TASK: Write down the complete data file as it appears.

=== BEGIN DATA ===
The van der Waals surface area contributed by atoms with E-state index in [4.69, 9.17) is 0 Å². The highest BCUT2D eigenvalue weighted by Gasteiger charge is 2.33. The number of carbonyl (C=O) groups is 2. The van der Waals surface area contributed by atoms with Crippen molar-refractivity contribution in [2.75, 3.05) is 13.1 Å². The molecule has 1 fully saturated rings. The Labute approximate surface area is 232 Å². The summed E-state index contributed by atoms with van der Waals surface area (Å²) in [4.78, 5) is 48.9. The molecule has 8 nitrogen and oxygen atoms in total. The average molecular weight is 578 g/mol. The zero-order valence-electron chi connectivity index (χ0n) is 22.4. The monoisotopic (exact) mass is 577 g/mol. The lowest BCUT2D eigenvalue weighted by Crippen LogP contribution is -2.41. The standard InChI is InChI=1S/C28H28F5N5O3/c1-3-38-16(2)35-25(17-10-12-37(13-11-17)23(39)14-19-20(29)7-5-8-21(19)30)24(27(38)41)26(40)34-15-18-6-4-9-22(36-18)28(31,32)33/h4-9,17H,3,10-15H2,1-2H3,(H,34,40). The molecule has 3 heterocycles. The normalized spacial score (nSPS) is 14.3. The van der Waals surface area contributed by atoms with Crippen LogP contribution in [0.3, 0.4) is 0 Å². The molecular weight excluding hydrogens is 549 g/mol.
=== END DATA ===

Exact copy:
The van der Waals surface area contributed by atoms with E-state index in [4.69, 9.17) is 0 Å². The highest BCUT2D eigenvalue weighted by Gasteiger charge is 2.33. The number of carbonyl (C=O) groups is 2. The van der Waals surface area contributed by atoms with Crippen molar-refractivity contribution in [2.75, 3.05) is 13.1 Å². The molecule has 1 fully saturated rings. The Labute approximate surface area is 232 Å². The summed E-state index contributed by atoms with van der Waals surface area (Å²) in [4.78, 5) is 48.9. The molecule has 8 nitrogen and oxygen atoms in total. The average molecular weight is 578 g/mol. The zero-order valence-electron chi connectivity index (χ0n) is 22.4. The monoisotopic (exact) mass is 577 g/mol. The lowest BCUT2D eigenvalue weighted by Crippen LogP contribution is -2.41. The standard InChI is InChI=1S/C28H28F5N5O3/c1-3-38-16(2)35-25(17-10-12-37(13-11-17)23(39)14-19-20(29)7-5-8-21(19)30)24(27(38)41)26(40)34-15-18-6-4-9-22(36-18)28(31,32)33/h4-9,17H,3,10-15H2,1-2H3,(H,34,40). The molecule has 3 heterocycles. The normalized spacial score (nSPS) is 14.3. The van der Waals surface area contributed by atoms with Crippen LogP contribution in [0.3, 0.4) is 0 Å². The molecular weight excluding hydrogens is 549 g/mol.